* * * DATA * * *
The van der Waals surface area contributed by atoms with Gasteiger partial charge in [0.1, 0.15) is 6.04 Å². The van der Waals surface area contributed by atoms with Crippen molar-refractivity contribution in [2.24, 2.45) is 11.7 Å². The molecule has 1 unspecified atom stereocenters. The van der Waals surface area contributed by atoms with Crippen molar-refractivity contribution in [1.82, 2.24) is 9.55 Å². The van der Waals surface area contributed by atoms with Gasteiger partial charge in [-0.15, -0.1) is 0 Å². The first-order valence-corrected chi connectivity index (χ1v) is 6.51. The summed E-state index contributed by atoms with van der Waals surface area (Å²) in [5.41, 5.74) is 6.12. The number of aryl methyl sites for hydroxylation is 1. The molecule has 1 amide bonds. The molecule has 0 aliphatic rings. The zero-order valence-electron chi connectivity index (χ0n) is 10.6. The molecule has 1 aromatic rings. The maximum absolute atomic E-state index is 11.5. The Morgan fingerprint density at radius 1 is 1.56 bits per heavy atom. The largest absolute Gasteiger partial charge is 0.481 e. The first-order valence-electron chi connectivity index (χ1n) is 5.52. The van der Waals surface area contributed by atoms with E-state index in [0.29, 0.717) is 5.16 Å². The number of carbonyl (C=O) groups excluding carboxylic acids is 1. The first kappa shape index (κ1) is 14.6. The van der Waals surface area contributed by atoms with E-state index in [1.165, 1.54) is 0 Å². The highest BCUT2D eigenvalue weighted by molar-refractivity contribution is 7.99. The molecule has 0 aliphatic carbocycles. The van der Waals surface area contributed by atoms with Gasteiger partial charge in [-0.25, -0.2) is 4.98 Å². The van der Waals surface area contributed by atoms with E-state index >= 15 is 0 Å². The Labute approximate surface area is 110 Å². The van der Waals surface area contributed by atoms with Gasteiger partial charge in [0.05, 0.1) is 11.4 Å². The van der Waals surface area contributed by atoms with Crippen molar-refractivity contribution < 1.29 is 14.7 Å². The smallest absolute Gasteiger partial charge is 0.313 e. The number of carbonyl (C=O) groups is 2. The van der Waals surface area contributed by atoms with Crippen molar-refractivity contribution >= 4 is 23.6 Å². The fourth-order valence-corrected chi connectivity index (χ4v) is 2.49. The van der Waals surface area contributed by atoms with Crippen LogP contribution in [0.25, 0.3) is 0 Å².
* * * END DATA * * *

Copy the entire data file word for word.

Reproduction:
The van der Waals surface area contributed by atoms with Gasteiger partial charge in [0.1, 0.15) is 6.04 Å². The van der Waals surface area contributed by atoms with Crippen molar-refractivity contribution in [2.24, 2.45) is 11.7 Å². The molecule has 1 unspecified atom stereocenters. The van der Waals surface area contributed by atoms with Crippen molar-refractivity contribution in [1.82, 2.24) is 9.55 Å². The van der Waals surface area contributed by atoms with Gasteiger partial charge in [-0.15, -0.1) is 0 Å². The first-order valence-corrected chi connectivity index (χ1v) is 6.51. The summed E-state index contributed by atoms with van der Waals surface area (Å²) in [5.41, 5.74) is 6.12. The number of aryl methyl sites for hydroxylation is 1. The molecule has 1 amide bonds. The molecule has 0 aliphatic rings. The zero-order valence-electron chi connectivity index (χ0n) is 10.6. The molecule has 1 aromatic rings. The maximum absolute atomic E-state index is 11.5. The Morgan fingerprint density at radius 1 is 1.56 bits per heavy atom. The largest absolute Gasteiger partial charge is 0.481 e. The first-order valence-electron chi connectivity index (χ1n) is 5.52. The van der Waals surface area contributed by atoms with E-state index in [0.29, 0.717) is 5.16 Å². The number of carbonyl (C=O) groups excluding carboxylic acids is 1. The first kappa shape index (κ1) is 14.6. The van der Waals surface area contributed by atoms with E-state index in [1.165, 1.54) is 0 Å². The highest BCUT2D eigenvalue weighted by molar-refractivity contribution is 7.99. The molecule has 0 aliphatic carbocycles. The van der Waals surface area contributed by atoms with Gasteiger partial charge in [-0.25, -0.2) is 4.98 Å². The van der Waals surface area contributed by atoms with E-state index >= 15 is 0 Å². The Labute approximate surface area is 110 Å². The van der Waals surface area contributed by atoms with Gasteiger partial charge in [0.05, 0.1) is 11.4 Å². The van der Waals surface area contributed by atoms with Crippen molar-refractivity contribution < 1.29 is 14.7 Å². The smallest absolute Gasteiger partial charge is 0.313 e. The number of carbonyl (C=O) groups is 2. The van der Waals surface area contributed by atoms with Crippen molar-refractivity contribution >= 4 is 23.6 Å². The fourth-order valence-corrected chi connectivity index (χ4v) is 2.49. The van der Waals surface area contributed by atoms with Crippen LogP contribution in [0.25, 0.3) is 0 Å².